Austin based photographer Jody Horton has been up on our blog quite a few times, but this month we take a special look into where most of his studio shoots take place. Jody spent three years looking for his dream space in Austin, a city with a difficult real estate market to say the least. He went through four different realtors, since most of them were used to doing easy buys and sells, nothing as complicated as finding the perfect daylight space for a photographer. Jody then took on the task of searching for the space on his own for two years, so he could study on his own the different light orientations every space possesses.
At the end of two long years searching solo and hiring people to write letters to prospective properties that weren’t even on the market, he happened to pass by a space and notice what looked like an old “For Sale” sign. It was an old warehouse in pretty bad shape, but a boasting 11,000 square feet, broken into two buildings. He came to find it was an old printing press, radiator shop, and metal recycling center. This ended up being “the one”, and Jody and his team began renovations. It took a year and a half to renovate, and the first phase of the process was completed on January 9th, 2016, with the first shoot taking place inside its doors on January 10th, 2016 for Organic Valley.
Though one can see from the imagery of the space, Jody had recycled wood put on the walls, making the overall feel a mix of steel, old wood, and concrete. There is a 1,000 plus square foot shooting studio, a client lounge below it just a bit smaller in size, post production offices, a large common space, a conference room, and another back studio area. This part that has been renovated is a little over 4,000 square feet, and Jody has been lucky to bring in a number of shoots to the studio such as Organic Valley and Bud Light, which we will talk about at the end of the post.
The lack of having daylight shooting space is extremely limited in Austin, so photographers and videographers alike have to rely on renting houses, airbnb style, to find the ideal location. The experience of how owning his daylight studio has been an extreme game changer for his work. Now having a place to store everything, he has been able to expand his prop and surface library. It allows for Jody to work easily on the fly and present a lot of options to his clients. The space has a certain comfortability to it, with a unique Austin vibe, located right off of the commuter rail line. This accessibility to public transit allows for clients to stay in Downtown Austin, catch the commuter rail, and end up right across the street from the studio. The area in which the studio is located is growing up a lot, with a bar across the street and a pub a short walk away. This location allows for people to explore Austin more and helps them create a production in Texas that would usually be shot in New York or Los Angeles.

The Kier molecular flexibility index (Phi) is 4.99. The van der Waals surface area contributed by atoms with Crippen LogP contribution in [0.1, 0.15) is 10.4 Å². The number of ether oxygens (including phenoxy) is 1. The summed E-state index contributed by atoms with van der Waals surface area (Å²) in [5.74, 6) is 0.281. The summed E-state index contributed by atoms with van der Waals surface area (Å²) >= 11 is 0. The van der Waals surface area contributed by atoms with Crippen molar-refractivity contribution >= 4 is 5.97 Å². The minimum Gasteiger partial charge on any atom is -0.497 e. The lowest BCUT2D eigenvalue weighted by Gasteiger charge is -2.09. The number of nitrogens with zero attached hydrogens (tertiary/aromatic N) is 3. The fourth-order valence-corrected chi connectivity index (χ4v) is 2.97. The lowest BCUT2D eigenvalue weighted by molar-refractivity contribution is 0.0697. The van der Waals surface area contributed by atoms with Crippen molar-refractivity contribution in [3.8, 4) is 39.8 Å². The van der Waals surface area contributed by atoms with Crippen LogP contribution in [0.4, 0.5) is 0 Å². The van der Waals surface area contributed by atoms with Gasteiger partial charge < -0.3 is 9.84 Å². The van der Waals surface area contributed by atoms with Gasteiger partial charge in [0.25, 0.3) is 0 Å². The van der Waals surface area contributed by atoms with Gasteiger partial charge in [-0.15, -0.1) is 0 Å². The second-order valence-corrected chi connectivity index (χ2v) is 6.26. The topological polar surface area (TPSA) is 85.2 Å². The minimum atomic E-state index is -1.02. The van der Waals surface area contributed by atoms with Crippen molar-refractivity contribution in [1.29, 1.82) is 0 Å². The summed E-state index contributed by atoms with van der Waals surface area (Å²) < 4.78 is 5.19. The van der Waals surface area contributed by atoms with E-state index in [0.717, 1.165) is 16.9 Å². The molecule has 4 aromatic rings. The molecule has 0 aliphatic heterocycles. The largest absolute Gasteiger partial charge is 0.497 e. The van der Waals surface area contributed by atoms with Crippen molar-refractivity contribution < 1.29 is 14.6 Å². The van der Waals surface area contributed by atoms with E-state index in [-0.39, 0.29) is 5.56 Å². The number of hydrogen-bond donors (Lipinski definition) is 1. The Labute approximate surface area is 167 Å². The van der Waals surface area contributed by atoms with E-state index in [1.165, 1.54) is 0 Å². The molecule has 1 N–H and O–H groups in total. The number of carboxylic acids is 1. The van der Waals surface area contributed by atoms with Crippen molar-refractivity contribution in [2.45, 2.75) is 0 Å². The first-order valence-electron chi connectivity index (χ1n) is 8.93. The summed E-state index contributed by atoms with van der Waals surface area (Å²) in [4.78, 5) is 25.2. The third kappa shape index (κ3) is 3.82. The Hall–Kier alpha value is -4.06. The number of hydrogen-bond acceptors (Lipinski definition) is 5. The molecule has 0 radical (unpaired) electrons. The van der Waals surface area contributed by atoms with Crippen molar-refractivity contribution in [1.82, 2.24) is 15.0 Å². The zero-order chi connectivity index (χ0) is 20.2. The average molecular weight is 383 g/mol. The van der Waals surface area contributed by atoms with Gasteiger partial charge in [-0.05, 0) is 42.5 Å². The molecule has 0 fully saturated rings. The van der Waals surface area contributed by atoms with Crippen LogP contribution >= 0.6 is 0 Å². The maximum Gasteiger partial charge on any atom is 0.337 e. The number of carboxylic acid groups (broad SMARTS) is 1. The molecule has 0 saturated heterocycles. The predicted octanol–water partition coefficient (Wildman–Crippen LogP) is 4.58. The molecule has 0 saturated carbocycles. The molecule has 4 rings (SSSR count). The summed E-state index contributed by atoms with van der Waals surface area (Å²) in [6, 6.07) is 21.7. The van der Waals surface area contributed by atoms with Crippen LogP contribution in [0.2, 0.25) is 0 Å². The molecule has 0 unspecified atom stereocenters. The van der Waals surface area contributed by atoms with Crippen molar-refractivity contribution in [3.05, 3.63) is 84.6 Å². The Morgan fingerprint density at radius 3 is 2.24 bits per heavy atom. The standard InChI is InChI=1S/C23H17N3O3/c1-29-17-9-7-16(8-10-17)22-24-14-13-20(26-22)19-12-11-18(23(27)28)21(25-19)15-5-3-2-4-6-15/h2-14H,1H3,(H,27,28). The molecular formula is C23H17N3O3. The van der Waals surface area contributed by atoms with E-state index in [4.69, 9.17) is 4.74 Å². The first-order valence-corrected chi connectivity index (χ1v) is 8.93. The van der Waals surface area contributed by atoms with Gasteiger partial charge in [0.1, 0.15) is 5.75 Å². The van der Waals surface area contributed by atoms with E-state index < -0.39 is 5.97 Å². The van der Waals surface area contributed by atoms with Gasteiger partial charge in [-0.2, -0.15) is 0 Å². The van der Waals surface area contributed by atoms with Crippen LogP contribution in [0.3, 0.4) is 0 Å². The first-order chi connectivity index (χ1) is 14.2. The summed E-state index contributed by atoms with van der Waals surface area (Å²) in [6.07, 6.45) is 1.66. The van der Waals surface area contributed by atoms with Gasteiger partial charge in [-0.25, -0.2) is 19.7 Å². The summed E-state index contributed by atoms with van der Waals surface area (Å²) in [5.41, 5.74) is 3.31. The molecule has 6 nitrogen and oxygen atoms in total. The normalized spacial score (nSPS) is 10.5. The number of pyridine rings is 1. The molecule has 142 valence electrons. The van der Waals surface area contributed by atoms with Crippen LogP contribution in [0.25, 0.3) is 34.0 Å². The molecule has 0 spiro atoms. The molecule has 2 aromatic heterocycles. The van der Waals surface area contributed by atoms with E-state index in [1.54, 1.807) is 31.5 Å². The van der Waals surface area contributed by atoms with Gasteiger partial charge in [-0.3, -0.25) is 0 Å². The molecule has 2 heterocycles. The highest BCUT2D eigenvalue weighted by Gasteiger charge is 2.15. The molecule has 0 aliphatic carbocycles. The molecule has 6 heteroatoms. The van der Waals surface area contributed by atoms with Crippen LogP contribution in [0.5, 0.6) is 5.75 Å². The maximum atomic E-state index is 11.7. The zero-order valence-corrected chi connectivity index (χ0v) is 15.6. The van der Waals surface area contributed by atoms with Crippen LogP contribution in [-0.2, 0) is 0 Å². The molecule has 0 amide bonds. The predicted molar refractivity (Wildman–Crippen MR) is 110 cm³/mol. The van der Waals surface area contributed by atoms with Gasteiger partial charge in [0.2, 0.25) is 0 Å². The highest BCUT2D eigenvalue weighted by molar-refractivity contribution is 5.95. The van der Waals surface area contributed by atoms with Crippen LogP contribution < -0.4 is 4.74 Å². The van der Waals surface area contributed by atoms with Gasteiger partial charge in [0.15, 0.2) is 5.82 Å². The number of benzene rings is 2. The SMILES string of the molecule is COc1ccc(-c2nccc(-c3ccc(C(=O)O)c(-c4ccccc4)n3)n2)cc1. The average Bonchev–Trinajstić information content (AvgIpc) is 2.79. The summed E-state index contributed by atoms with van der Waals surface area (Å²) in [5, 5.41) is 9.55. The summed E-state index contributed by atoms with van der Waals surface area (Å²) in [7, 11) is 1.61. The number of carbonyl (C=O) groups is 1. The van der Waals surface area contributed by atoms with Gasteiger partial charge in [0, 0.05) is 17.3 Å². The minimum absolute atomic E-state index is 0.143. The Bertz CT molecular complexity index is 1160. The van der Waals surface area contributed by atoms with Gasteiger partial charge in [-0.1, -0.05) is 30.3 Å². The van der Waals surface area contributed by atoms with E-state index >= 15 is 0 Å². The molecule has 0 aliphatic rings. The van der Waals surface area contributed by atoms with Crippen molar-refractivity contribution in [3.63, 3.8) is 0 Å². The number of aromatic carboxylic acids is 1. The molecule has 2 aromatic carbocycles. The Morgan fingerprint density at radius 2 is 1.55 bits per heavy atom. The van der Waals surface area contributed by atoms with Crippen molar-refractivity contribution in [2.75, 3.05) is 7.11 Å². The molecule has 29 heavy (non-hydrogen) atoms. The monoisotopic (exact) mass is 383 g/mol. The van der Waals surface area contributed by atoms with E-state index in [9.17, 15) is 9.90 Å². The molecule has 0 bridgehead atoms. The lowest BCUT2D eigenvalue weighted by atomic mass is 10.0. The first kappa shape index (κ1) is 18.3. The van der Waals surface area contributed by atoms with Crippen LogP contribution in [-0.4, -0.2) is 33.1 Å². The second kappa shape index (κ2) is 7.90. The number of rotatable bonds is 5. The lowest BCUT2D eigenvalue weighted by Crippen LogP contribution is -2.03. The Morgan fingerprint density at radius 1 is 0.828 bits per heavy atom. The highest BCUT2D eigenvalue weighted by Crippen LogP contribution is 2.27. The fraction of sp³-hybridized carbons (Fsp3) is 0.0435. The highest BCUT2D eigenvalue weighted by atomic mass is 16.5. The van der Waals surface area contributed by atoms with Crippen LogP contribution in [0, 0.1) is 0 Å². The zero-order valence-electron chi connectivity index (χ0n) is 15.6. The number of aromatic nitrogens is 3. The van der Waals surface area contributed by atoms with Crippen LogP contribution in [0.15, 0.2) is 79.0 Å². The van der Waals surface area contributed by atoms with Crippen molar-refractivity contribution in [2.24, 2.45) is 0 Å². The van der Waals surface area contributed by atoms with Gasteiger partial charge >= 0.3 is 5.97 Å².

Back in November of 2016, Jody had the TracyLocke creative team down from New York to work on a project for Bud Light, with production help from a producer on the TracyLocke Dallas team. It was a rapidly developing shoot that came together in a week, but while hectic, it was a challenge he was happy to take. With a short timeline like this, Jody try to keep producing in house to keep all hands on deck, not having to rely on someone whose not present for the entire pre-production.
Jody was the person to scout several restaurants in town for potential locations, as well as the residential spots they were to shoot at. Most of the campaign they were pushing was on pairing Bud Light with food, which is most likely why they chose Jody for the job. The general ideas were food and beer in bars, steps of an apartment, mostly with an urban feel. He was to shoot six different scenarios or so on the first day in a lot of different ways. The shoot crew consisted of two full production days, with 6 talent, two stylists and their assistants, a food stylist and their assistant, as well as a prop stylist. The first day was shot at a local bar called Whistler he had chosen and sold the client on, because it had several mini sets within it. The second day was shot in a residential house not too far from the studio. All of the staging was done there, of several different potlucks and a backyard BBQ. Though he had to shove three days of production into two days, the clients loved the final products.